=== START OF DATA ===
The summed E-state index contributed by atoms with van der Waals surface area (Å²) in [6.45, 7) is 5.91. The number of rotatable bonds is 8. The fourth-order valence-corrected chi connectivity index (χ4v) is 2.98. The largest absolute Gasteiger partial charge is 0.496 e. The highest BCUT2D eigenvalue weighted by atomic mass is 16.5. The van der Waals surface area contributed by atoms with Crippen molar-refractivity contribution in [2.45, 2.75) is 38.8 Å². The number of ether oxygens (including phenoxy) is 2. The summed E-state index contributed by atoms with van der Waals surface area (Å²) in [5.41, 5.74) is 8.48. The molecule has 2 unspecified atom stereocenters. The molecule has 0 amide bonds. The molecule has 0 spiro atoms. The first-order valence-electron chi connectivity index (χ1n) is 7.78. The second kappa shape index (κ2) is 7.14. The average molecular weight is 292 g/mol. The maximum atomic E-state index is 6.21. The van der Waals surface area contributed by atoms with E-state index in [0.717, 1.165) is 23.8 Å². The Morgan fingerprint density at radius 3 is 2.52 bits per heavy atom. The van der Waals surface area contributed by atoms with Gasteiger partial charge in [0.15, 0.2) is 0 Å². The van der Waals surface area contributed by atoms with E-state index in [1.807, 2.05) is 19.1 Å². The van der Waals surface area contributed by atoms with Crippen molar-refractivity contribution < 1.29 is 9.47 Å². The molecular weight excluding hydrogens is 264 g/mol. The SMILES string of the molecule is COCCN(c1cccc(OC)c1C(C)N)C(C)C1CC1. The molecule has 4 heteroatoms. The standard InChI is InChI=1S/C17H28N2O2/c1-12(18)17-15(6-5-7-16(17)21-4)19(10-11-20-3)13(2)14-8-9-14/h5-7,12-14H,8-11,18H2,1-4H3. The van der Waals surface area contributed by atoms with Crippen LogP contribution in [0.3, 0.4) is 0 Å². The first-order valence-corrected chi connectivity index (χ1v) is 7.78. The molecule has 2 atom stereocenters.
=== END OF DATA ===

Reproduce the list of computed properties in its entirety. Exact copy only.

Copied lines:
The summed E-state index contributed by atoms with van der Waals surface area (Å²) in [6.45, 7) is 5.91. The number of rotatable bonds is 8. The fourth-order valence-corrected chi connectivity index (χ4v) is 2.98. The largest absolute Gasteiger partial charge is 0.496 e. The highest BCUT2D eigenvalue weighted by atomic mass is 16.5. The van der Waals surface area contributed by atoms with Crippen molar-refractivity contribution in [2.45, 2.75) is 38.8 Å². The number of ether oxygens (including phenoxy) is 2. The summed E-state index contributed by atoms with van der Waals surface area (Å²) in [5.41, 5.74) is 8.48. The molecule has 2 unspecified atom stereocenters. The molecule has 0 amide bonds. The molecule has 0 spiro atoms. The first-order valence-electron chi connectivity index (χ1n) is 7.78. The second kappa shape index (κ2) is 7.14. The average molecular weight is 292 g/mol. The maximum atomic E-state index is 6.21. The van der Waals surface area contributed by atoms with E-state index in [0.717, 1.165) is 23.8 Å². The Morgan fingerprint density at radius 3 is 2.52 bits per heavy atom. The van der Waals surface area contributed by atoms with Gasteiger partial charge in [0.15, 0.2) is 0 Å². The van der Waals surface area contributed by atoms with E-state index in [1.807, 2.05) is 19.1 Å². The van der Waals surface area contributed by atoms with Crippen molar-refractivity contribution < 1.29 is 9.47 Å². The molecular weight excluding hydrogens is 264 g/mol. The SMILES string of the molecule is COCCN(c1cccc(OC)c1C(C)N)C(C)C1CC1. The molecule has 4 heteroatoms. The standard InChI is InChI=1S/C17H28N2O2/c1-12(18)17-15(6-5-7-16(17)21-4)19(10-11-20-3)13(2)14-8-9-14/h5-7,12-14H,8-11,18H2,1-4H3. The van der Waals surface area contributed by atoms with Crippen LogP contribution in [0.3, 0.4) is 0 Å². The first-order valence-corrected chi connectivity index (χ1v) is 7.78. The molecule has 2 atom stereocenters.